The Eared Grebe found by Josh Vandermeulen and company was easy to spot in the channel at Sandboy Marina today. It was my first Eared Grebe for Long Point, and was a real beauty. It would seem that they saw the bird in the channel between the waterfowl viewing stand and Sandboy Marina, while I had the bird south of the marina building where the boat launch is. These channels are very close and it's easy enough for the bird to swim between the two channels via Long Point Bay. The bird seemed just as interested in me as I was in it. When I first saw the bird it was at the end of the channel with two Pied-billed Grebes but it quickly swam the length of the channel until it was no more than 10 metres from me! Below are four, full frame photos of the grebe - you can see how it progressively made it's way closer.

This last photo is cropped. I just thought it was an interesting photo...who is watching who?

Before this grebe showed up my goal for the day was to post a blog entry about two Hog-nosed Snakes that got killed by a Badger in the area. Check back soon for the photographic evidence of that interesting encounter.

Controlled Burn and another Hog-nosed Snake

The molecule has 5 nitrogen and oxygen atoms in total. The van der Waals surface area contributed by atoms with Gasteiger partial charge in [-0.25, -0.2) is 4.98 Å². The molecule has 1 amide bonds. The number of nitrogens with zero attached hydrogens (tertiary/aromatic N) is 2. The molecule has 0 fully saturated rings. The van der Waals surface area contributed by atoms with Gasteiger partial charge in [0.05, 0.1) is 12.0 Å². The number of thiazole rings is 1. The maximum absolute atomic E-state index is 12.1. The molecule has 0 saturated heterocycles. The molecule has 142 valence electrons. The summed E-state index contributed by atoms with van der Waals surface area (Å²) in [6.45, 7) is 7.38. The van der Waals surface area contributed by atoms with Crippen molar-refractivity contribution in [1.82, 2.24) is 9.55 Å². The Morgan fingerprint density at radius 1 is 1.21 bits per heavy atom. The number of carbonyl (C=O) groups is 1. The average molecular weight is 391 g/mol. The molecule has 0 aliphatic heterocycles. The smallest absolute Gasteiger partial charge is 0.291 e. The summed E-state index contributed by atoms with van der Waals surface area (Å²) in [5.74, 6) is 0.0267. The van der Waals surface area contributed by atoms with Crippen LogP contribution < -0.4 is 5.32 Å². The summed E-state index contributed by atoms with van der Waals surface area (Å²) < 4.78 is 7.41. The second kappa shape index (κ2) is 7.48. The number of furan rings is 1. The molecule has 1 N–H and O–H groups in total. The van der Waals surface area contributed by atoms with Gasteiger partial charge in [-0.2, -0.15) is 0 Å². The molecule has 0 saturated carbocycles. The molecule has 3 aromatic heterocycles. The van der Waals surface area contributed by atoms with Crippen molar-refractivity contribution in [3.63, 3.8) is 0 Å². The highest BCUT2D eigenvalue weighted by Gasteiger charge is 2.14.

On March 28th, a controlled burn was held at a site near Turkey Point in order to maintain some open clearings and to improve habitat for several species at risk. Due to the warm weather we have had recently, several volunteers including myself swept the area looking for reptiles. As soon as we started looking we came across a basking Hog-nosed Snake. Very cool snake, and a "lifer" for some of the volunteers. This particular individual was very dark showing no pattern at all.
Above is the habitat to be burned, and opened up.

Above is the basking Hog-nosed Snake.
 Superficially, the colour of this Hog-nosed Snake looks similar to a Black Ratsnake, an extremely rare snake in the Long Point area. Notice, the upturned "snout", a great feature that readily identifies this species regardless of colour. Hog-nosed Snakes also have keeled scales (ridges), whereas a Black Ratsnake is basically smooth scaled.

 Below are some shots of the burning process.

Unfortunately I couldn't stay until the end of the day, so I didn't get any shots of what it looked like after the burn, but I'm sure I'll be back to this site soon.